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Armin Strom - A resonant debate

Armin Strom A resonant debate

Armin Strom’s Resonance collection settles the discussion once and for all.

There are a few guaranteed ways to start a fight with watch collectors. If these are vintage folks, call the Rolex “Paul Newman” Daytona ugly. I’ve done it before, and the results were as entertaining as they were alarming. If these are your regular watch-loving people, tell them the tourbillon isn’t a complication. I’ve done this before too — in fact I do this on a regular basis, because the tourbillon isn’t a complication, you guys. 

There is one other way, and this is by far my least favourite (or my most favourite, depending on my mood), because things pretty much become a free-for-all, and there’s never any consensus. Start talking about resonance watches.

I’ll tell you a little secret. Every watch with a mechanical oscillator operates via the principle of mechanical resonance. Mechanical resonance is simply the tendency for a system to oscillate at its greatest amplitude when it is excited at its natural frequency. In other words, mechanical resonance is the reason that balance assemblies work. Check any physics textbook. It’s right there.

The phenomenon that everyone seems to think is resonance is actually called (deep breath) entrainment of driven harmonic oscillators via injection locking. It’s not the most marketable term ever, fine, I get it. As a phenomenon, it is contingent on the principle of resonance. But calling it resonance is like calling weight gravity. Weight is a thing caused by gravity, but it is not gravity. 

Similarly, entrainment of driven harmonic oscillators via injection locking is a thing caused by resonance, but it is not resonance. 

The fact is, everything you thought you knew about resonance is wrong. (Unless your name is Jack Forster. Then you’re probably right.)

Ok, that’s half the discussion out of the way. And you know what, it’s not even the easier half. Because now we come to the actual function and utility of these so-called resonance watches. There are quite a few of them, and they’re all called Resonance in some way or another, which can be confusing, but not anymore for us, thanks to the first half of the discussion we just had, right?

Un débat à forte résonance

Mirrored Force Resonance Fire, 2016 © Armin Strom

Before Armin Strom rolled out the Mirrored Force Resonance in 2016, there wasn’t really much in the way of real empirical proof whether such timepieces worked or not. Christiaan Huygens, author of Horologium Oscillatorium and inventor of the balance spring, first observed this phenomenon, but his experiment basically consisted of two pendulum clocks hung from a beam supported by chairs. It wasn’t exactly the most scientific setup ever. Abraham-Louis Breguet and Antide Janvier both experimented at length with coupled oscillators, with Breguet going as far as to stick a double-balance watch in a vacuum to cancel out the effects of air turbulence in synchronising the balances. But my point is, it’s been centuries since anyone did proper, well-notated and published experiments on coupled oscillators.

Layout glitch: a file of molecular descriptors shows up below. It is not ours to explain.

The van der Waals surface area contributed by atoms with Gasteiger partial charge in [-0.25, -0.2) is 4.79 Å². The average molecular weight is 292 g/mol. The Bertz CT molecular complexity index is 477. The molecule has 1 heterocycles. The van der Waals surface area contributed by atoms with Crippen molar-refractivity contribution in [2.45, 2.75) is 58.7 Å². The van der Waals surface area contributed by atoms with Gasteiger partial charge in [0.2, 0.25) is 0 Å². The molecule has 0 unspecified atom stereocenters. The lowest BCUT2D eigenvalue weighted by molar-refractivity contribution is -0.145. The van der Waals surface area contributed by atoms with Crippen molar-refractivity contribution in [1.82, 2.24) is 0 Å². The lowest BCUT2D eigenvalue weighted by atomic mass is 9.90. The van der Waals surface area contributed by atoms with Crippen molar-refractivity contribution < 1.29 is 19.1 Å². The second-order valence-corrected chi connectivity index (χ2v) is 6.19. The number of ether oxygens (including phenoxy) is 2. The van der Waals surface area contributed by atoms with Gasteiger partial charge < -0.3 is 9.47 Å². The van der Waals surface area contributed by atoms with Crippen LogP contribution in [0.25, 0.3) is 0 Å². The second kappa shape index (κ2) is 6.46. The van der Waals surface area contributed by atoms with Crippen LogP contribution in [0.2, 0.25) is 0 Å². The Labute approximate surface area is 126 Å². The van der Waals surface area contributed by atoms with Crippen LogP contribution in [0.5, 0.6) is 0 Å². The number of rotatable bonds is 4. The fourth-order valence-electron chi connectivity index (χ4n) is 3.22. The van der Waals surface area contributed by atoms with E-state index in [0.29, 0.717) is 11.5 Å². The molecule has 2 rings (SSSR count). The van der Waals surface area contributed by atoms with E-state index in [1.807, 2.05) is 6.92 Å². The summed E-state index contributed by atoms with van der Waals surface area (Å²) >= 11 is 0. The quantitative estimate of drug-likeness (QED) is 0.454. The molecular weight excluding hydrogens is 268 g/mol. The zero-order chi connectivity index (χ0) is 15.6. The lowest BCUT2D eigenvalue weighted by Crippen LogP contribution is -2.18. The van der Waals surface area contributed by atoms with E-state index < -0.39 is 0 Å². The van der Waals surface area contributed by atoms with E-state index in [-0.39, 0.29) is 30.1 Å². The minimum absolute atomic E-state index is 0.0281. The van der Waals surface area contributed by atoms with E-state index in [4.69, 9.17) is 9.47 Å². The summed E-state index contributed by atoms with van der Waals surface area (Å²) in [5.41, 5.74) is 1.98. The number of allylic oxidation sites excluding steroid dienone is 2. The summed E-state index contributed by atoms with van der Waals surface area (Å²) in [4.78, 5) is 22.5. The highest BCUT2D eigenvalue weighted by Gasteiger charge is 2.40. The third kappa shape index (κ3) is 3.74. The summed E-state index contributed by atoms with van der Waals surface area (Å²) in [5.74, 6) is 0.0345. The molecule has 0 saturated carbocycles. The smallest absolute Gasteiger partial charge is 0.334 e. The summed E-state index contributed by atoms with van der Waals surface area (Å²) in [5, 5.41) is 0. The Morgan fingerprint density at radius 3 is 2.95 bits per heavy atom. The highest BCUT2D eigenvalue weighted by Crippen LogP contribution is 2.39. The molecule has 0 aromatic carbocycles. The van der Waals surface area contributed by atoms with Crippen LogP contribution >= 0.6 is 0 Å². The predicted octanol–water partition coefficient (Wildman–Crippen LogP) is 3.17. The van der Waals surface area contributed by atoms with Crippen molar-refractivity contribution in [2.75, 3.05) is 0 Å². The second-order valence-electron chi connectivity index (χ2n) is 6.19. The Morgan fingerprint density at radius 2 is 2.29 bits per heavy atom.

Un débat à forte résonance

Huygen’s own drawing of his pendulum experiment, in 1665

For this reason, watch scholars and enthusiasts alike were divided for ages on whether the so-called resonance watch was little more than a fancy gimmick that worked in principle but not in practice. Everyone agreed that it worked in massive pendulum clocks, but perhaps watches were too small in scale to fully exploit the mechanical principles that were involved.

Then, the Armin Strom Resonance came on the scene. With proofs! Backed up and validated by CSEM (Centre Suisse d’Electronique et de Microtechnique), showing that two oscillators adjusted to the same frequency, connected by a clutch spring that minimises mechanical damping and allows the oscillators to communicate via micro-vibrations, has a positive effect on chronometric performance. It’s not a gimmick.

Un débat à forte résonance

Pure Resonance © Armin Strom

As of today, there are four models in Armin Strom’s series of Resonance timepieces (or, as I like to call them in my head, entrained driven harmonic oscillator timepieces). There was the first Mirrored Force Resonance in 2016, the Pure Resonance in 2018, the Dual Time Resonance we saw at the 2019 Salon International de la Haute Horlogerie (SIHH), and their latest masterpiece, the Minute Repeater Resonance. 

Un débat à forte résonance

Dual Time Resonance and Minute Repeater Resonance © Armin Strom


And it all works. It really does. Improved chronometric recovery after external shock, higher stability of rate, energy efficiency (since both balances are essentially locked in a feedback loop). There’s proof. I mean, I wish it wasn’t called the Resonance, but it’s a really excellent piece of mechanical engineering, so they could have called it Dave for all I care. The name doesn’t change the fact that this watch has definitively settled the question of utility and chronometric superiority when it comes to entrained driven harmonic osc… look, I’m not going to say the whole thing again. For the love of Christ, let’s come up with another term, please.



Lecture 1 Comment(s)

5 October 2019
Michel Hayard
Le principe décrit dans cet article ne fonctionne que s'il y a un couplage entre les deux résonnateurs. c'est pourquoi je préfère le terme "montre à couplage". Le fonctionnement dépend de la qualité du couplage et contrairement à ce qui est dit, c'est connu et étudié mathématiquement depuis la fin du 19ème siècle. Voir les explications dans les annexes de mon livre sur Antide Janvier.

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